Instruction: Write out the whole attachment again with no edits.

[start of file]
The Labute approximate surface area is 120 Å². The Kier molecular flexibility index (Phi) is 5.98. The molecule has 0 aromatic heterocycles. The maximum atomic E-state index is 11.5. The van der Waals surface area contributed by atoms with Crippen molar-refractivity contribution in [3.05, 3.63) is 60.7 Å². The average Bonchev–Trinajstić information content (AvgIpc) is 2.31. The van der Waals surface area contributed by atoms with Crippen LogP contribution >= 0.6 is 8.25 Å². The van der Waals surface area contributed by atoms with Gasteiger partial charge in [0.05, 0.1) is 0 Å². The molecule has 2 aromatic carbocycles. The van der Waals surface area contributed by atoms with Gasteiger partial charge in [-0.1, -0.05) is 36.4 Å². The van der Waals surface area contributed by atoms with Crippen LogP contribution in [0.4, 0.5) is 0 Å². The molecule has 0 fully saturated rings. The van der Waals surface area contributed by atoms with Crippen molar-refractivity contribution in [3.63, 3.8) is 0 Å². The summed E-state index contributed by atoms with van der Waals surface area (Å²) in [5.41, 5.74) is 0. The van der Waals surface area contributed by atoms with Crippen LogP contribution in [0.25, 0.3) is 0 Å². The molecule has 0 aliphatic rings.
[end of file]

The Labute approximate surface area is 120 Å². The Kier molecular flexibility index (Phi) is 5.98. The molecule has 0 aromatic heterocycles. The maximum atomic E-state index is 11.5. The van der Waals surface area contributed by atoms with Crippen molar-refractivity contribution in [3.05, 3.63) is 60.7 Å². The average Bonchev–Trinajstić information content (AvgIpc) is 2.31. The van der Waals surface area contributed by atoms with Crippen LogP contribution >= 0.6 is 8.25 Å². The van der Waals surface area contributed by atoms with Gasteiger partial charge in [0.05, 0.1) is 0 Å². The molecule has 2 aromatic carbocycles. The van der Waals surface area contributed by atoms with Gasteiger partial charge in [-0.1, -0.05) is 36.4 Å². The van der Waals surface area contributed by atoms with Crippen LogP contribution in [0.4, 0.5) is 0 Å². The molecule has 0 fully saturated rings. The van der Waals surface area contributed by atoms with Crippen molar-refractivity contribution in [3.63, 3.8) is 0 Å². The summed E-state index contributed by atoms with van der Waals surface area (Å²) in [5.41, 5.74) is 0. The van der Waals surface area contributed by atoms with Crippen LogP contribution in [0.25, 0.3) is 0 Å². The molecule has 0 aliphatic rings.